UTAH (ABC4) – After their final submission and approval, the Utah 2021 Legislative redistricting will shape the voting process for the first time in Utah’s 2022 midterm elections.

Legislative redistricting is done every ten years using U.S. Census data and can have a variety of impacts on local politics including the number of U.S. House representatives a state sends to Congress, which party has an advantage in elections for state senators, and the likelihood of challengers’ success for state legislative seats. Both a COVID-delayed U.S. Census and evenly split U.S. Congress have made 2021 redistricting more notable than usual.

Utah’s final legislative map was created by the newly created 20-member Legislative Redistricting Committee, designed to create bipartisan cooperation on keeping Utah elections as fair and representative as possible. The Committee included 15 Republican legislators and five Democratic legislators, who can be found here.

While Utah’s number of national house representatives did not change, the redistricting can still have an impact on who is elected in this year’s midterms as Utah’s state and national legislators.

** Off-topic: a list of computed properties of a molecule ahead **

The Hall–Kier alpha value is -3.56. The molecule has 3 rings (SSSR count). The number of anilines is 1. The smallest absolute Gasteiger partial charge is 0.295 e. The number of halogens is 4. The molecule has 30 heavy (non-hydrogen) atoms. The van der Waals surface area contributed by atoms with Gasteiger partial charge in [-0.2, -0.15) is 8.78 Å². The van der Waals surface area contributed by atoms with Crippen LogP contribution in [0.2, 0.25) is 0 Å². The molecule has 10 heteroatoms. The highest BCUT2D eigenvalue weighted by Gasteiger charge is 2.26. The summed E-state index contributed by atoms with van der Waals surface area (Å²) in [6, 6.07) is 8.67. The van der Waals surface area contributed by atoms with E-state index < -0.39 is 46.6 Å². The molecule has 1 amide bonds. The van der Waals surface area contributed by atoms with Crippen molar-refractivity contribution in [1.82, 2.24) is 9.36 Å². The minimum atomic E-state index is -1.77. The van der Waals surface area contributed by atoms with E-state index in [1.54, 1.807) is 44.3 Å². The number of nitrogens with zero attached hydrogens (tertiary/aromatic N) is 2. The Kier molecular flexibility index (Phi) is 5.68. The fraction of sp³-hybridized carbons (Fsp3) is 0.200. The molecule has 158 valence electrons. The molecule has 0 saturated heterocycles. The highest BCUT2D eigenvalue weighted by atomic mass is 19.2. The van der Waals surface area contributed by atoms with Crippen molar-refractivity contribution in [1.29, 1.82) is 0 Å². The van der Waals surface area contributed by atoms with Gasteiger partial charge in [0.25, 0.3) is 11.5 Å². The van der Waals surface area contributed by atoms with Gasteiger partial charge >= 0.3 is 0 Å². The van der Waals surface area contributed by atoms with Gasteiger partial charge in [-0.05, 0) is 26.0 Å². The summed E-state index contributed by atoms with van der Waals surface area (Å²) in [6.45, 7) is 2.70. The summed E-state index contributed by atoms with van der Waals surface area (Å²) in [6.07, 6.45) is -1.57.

The Princeton Gerrymandering Project provides nationwide, independent reviews of each state’s redistricting maps, including Utah. Utah’s map received a generally positive overall rating of a B, and also received a B rating in the category of “partisan fairness.” According to the Princeton Gerrymandering Project’s analysis, a B rating puts Utah above the national average for fairness, while still acknowledging some partisan bias in the redistricting map. Specifically, the analysts responsible for the evaluation indicate that the redistricting maps advantage incumbent legislators in elections as opposed to challengers.

While perhaps less crucial of a metric, Utah received an F grade for “competitiveness” by the Princeton Gerrymandering Project, meaning that Utah’s electoral districts are drawn in a way that does not create very much inter-partisan competition in elections. In fewer words, districts that historically have been represented by legislators of one party are likely to continue to be represented by the same party.

What all this means for Utah’s upcoming 2022 midterm elections is that while voters should expect an overall fair vote as far as their individual district’s representatives at the state and national level, races that are not likely to result in a change in party control — such as the vote on Utah Senator Mike Lee’s seat — will be determined by party primaries this summer. These primaries are held by a statewide run and are not significantly influenced by legislative redistricting.